Until 2014, a living organ donor could be refused health insurance on the grounds that the donation constituted a pre-existing condition. While the Affordable Care Act effectively eliminated that discrimination, some donors still have trouble getting insurance. It could be that smaller companies don’t know the law, or others continue to charge donors higher premiums. Donors can also have trouble getting life, disability, and long term care insurance.
A proposed law, the Living Donor Protection Act, could solve those problems. Introduced in the House at the end of February by Congressman Jerrold Nadler (D-NY) and Congressman Michael Burgess MD (R-TX), and in the Senate by Kirsten Gillibrand (D-NY) and Mark Kirk (R-IL), the act would do three things.
First, it would prohibit life, disability, and long term care insurance companies from denying living donors coverage or charging them higher premiums for that coverage. Second, it makes it clear that donors can use Family and Medical Leave Act time to recover from donation surgery and know their jobs will be there when they return. Lastly, the proposed law requires the Department of Health and Human Services to update all materials related to living donations to reflect the new rules and encourage more living donations.
“While I was the Vice-Chair of the UNOS Living Donor Committee, our committee would hear stories about specific individuals facing insurance or employment challenges after donating a kidney,” says Amy Waterman, Ph.D., founder of Explore Transplant. “These stories were rare, but very concerning.”
According to a 2007 study in the American Journal of Transplantation (http://www.ncbi.nlm.nih.gov/pubmed/17430400), as many as 11% of living donors had trouble getting or paying for insurance after their donations, and more than that worried about the possibility.
“The men and women who generously offer to be living donors must be protected and guaranteed the opportunity to return to work after their recovery,” Kirk told Explore Transplant. “This bipartisan legislation helps remove barriers so more people, like the one million patients in Illinois suffering from chronic kidney disease, can receive the lifesaving donations they need while donors receive the support they deserve.”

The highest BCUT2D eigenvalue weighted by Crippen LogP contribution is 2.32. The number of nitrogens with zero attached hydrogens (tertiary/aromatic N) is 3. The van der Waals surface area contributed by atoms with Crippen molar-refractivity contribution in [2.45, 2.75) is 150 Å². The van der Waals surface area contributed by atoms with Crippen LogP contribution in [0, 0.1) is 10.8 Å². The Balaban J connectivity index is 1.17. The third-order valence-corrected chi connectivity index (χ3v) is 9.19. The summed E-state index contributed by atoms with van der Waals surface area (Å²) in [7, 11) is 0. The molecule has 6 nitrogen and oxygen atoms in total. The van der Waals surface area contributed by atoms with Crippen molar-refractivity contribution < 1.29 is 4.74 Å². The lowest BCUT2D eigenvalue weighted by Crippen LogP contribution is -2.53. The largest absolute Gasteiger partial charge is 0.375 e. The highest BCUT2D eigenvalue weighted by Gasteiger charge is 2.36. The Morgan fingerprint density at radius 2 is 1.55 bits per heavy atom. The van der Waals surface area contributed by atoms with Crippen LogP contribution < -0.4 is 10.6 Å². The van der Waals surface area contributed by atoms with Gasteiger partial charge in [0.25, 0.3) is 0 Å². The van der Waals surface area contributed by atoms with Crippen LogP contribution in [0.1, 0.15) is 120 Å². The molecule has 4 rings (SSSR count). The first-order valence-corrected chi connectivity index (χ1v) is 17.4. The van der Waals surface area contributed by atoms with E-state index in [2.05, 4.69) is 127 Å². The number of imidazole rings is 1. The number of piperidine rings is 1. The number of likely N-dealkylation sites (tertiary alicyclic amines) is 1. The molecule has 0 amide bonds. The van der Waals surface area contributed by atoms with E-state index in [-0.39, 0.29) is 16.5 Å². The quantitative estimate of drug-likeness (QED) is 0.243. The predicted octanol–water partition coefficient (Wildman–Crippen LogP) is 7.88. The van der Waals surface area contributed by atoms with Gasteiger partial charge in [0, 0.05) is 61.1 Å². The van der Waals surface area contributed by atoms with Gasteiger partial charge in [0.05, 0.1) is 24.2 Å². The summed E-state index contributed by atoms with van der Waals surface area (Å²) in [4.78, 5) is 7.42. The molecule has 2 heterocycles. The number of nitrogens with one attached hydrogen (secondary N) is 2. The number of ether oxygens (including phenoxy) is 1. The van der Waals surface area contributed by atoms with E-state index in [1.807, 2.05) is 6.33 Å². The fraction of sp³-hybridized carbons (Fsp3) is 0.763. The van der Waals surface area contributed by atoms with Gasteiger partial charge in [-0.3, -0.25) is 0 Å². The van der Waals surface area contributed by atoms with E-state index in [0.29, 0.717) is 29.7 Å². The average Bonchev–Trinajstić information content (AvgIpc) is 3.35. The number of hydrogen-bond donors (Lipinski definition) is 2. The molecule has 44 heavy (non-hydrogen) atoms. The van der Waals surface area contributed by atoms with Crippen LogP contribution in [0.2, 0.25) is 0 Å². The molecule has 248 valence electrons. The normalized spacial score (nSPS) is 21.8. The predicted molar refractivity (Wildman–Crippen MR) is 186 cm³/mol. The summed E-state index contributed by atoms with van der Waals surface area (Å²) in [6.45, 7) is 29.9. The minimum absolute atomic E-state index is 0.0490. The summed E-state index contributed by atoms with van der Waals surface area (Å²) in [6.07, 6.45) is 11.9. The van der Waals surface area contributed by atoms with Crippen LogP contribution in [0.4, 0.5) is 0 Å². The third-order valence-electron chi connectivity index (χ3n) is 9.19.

The bill, which is supported by organizations like the American Society of Transplant Surgeons, the American Society of Transplantation, the National Kidney Foundation, and the American Society of Nephrology, is currently in committee.
In the interim, potential donors should check their current policies to see if donating an organ will have any effect on any coverage. They are also encouraged to check out their state laws regarding living donors. A listing is available at http://www.transplantliving.org/living-donation/financing-living-donation/legislation/. For life insurance, and disability insurance related to donor surgery, the Living Organ Donor Network provides an option. There are often other financial repercussions for living donors. There is some help available through the National Living Donor Assistance Program. And Federal employees should note that they are eligible for 30 days paid leave when they donate an organ.
“This law is so important because it will protect people who are donating from being negatively affected from doing a generous thing,“ says Waterman. “It will also educate more people about the possibility of donating organs while they are alive.”